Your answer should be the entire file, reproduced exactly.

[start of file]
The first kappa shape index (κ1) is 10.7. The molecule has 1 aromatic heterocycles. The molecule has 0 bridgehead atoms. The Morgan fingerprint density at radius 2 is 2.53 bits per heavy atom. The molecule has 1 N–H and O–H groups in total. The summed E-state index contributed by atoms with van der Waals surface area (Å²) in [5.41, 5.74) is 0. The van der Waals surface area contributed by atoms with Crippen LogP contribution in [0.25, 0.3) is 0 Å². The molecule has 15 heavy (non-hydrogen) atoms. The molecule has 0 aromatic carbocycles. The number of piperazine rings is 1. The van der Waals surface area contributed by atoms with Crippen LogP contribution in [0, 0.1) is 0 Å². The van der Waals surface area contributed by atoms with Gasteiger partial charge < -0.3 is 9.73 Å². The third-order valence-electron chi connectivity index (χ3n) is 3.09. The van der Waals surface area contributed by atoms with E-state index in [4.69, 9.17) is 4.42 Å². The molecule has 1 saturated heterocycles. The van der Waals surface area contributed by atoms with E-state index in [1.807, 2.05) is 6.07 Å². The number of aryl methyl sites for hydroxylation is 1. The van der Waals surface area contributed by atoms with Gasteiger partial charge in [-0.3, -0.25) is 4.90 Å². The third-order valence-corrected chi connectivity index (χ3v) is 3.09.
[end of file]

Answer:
The first kappa shape index (κ1) is 10.7. The molecule has 1 aromatic heterocycles. The molecule has 0 bridgehead atoms. The Morgan fingerprint density at radius 2 is 2.53 bits per heavy atom. The molecule has 1 N–H and O–H groups in total. The summed E-state index contributed by atoms with van der Waals surface area (Å²) in [5.41, 5.74) is 0. The van der Waals surface area contributed by atoms with Crippen LogP contribution in [0.25, 0.3) is 0 Å². The molecule has 15 heavy (non-hydrogen) atoms. The molecule has 0 aromatic carbocycles. The number of piperazine rings is 1. The van der Waals surface area contributed by atoms with Crippen LogP contribution in [0, 0.1) is 0 Å². The van der Waals surface area contributed by atoms with Gasteiger partial charge < -0.3 is 9.73 Å². The third-order valence-electron chi connectivity index (χ3n) is 3.09. The van der Waals surface area contributed by atoms with E-state index in [4.69, 9.17) is 4.42 Å². The molecule has 1 saturated heterocycles. The van der Waals surface area contributed by atoms with E-state index in [1.807, 2.05) is 6.07 Å². The number of aryl methyl sites for hydroxylation is 1. The van der Waals surface area contributed by atoms with Gasteiger partial charge in [-0.3, -0.25) is 4.90 Å². The third-order valence-corrected chi connectivity index (χ3v) is 3.09.